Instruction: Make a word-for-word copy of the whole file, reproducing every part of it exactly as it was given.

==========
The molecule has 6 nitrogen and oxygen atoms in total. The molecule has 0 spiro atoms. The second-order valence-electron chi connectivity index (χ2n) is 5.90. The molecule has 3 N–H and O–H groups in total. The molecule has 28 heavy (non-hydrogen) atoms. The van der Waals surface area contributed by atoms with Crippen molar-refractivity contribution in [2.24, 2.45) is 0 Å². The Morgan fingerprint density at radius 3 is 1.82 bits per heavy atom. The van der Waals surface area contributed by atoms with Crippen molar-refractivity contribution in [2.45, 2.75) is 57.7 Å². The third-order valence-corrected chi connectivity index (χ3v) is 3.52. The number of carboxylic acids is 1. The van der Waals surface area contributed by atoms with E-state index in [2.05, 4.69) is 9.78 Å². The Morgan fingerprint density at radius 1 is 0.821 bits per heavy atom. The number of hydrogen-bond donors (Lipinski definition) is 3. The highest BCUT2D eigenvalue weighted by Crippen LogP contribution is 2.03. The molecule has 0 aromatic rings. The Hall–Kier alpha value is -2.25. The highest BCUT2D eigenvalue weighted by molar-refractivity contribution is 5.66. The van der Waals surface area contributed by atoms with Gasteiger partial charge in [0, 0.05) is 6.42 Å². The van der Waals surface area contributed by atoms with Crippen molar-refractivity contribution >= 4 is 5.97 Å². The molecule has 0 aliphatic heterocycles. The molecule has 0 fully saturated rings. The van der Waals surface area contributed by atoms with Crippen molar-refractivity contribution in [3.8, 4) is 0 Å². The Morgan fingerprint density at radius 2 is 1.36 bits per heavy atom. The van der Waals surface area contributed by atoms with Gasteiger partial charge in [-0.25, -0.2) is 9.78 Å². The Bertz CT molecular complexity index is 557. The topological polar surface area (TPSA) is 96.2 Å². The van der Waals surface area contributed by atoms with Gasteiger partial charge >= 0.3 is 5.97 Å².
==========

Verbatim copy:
The molecule has 6 nitrogen and oxygen atoms in total. The molecule has 0 spiro atoms. The second-order valence-electron chi connectivity index (χ2n) is 5.90. The molecule has 3 N–H and O–H groups in total. The molecule has 28 heavy (non-hydrogen) atoms. The van der Waals surface area contributed by atoms with Crippen molar-refractivity contribution in [2.24, 2.45) is 0 Å². The Morgan fingerprint density at radius 3 is 1.82 bits per heavy atom. The van der Waals surface area contributed by atoms with Crippen molar-refractivity contribution in [2.45, 2.75) is 57.7 Å². The third-order valence-corrected chi connectivity index (χ3v) is 3.52. The number of carboxylic acids is 1. The van der Waals surface area contributed by atoms with E-state index in [2.05, 4.69) is 9.78 Å². The Morgan fingerprint density at radius 1 is 0.821 bits per heavy atom. The number of hydrogen-bond donors (Lipinski definition) is 3. The highest BCUT2D eigenvalue weighted by Crippen LogP contribution is 2.03. The molecule has 0 aromatic rings. The Hall–Kier alpha value is -2.25. The highest BCUT2D eigenvalue weighted by molar-refractivity contribution is 5.66. The van der Waals surface area contributed by atoms with Gasteiger partial charge in [0, 0.05) is 6.42 Å². The van der Waals surface area contributed by atoms with Crippen molar-refractivity contribution >= 4 is 5.97 Å². The molecule has 0 aliphatic heterocycles. The molecule has 0 fully saturated rings. The van der Waals surface area contributed by atoms with Crippen molar-refractivity contribution in [3.8, 4) is 0 Å². The Morgan fingerprint density at radius 2 is 1.36 bits per heavy atom. The van der Waals surface area contributed by atoms with Gasteiger partial charge in [-0.25, -0.2) is 9.78 Å². The Bertz CT molecular complexity index is 557. The topological polar surface area (TPSA) is 96.2 Å². The van der Waals surface area contributed by atoms with Gasteiger partial charge >= 0.3 is 5.97 Å².